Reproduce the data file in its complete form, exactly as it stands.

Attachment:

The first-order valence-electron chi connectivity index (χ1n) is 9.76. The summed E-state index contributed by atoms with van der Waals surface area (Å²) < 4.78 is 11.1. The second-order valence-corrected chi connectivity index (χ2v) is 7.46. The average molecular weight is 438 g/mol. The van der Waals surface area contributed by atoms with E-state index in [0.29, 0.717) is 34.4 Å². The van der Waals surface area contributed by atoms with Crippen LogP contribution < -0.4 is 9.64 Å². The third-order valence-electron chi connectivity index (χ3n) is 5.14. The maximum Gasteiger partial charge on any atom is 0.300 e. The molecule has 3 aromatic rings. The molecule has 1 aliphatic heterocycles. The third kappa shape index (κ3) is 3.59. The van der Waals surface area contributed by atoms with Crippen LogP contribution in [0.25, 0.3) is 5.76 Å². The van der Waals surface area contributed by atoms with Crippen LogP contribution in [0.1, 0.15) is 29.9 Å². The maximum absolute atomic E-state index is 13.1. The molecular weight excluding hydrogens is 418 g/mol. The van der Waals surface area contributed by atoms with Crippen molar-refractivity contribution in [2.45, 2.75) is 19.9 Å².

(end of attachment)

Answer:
The first-order valence-electron chi connectivity index (χ1n) is 9.76. The summed E-state index contributed by atoms with van der Waals surface area (Å²) < 4.78 is 11.1. The second-order valence-corrected chi connectivity index (χ2v) is 7.46. The average molecular weight is 438 g/mol. The van der Waals surface area contributed by atoms with E-state index in [0.29, 0.717) is 34.4 Å². The van der Waals surface area contributed by atoms with Crippen LogP contribution < -0.4 is 9.64 Å². The third-order valence-electron chi connectivity index (χ3n) is 5.14. The maximum Gasteiger partial charge on any atom is 0.300 e. The molecule has 3 aromatic rings. The molecule has 1 aliphatic heterocycles. The third kappa shape index (κ3) is 3.59. The van der Waals surface area contributed by atoms with Crippen LogP contribution in [0.25, 0.3) is 5.76 Å². The van der Waals surface area contributed by atoms with Crippen LogP contribution in [0.1, 0.15) is 29.9 Å². The maximum absolute atomic E-state index is 13.1. The molecular weight excluding hydrogens is 418 g/mol. The van der Waals surface area contributed by atoms with Crippen molar-refractivity contribution in [2.45, 2.75) is 19.9 Å².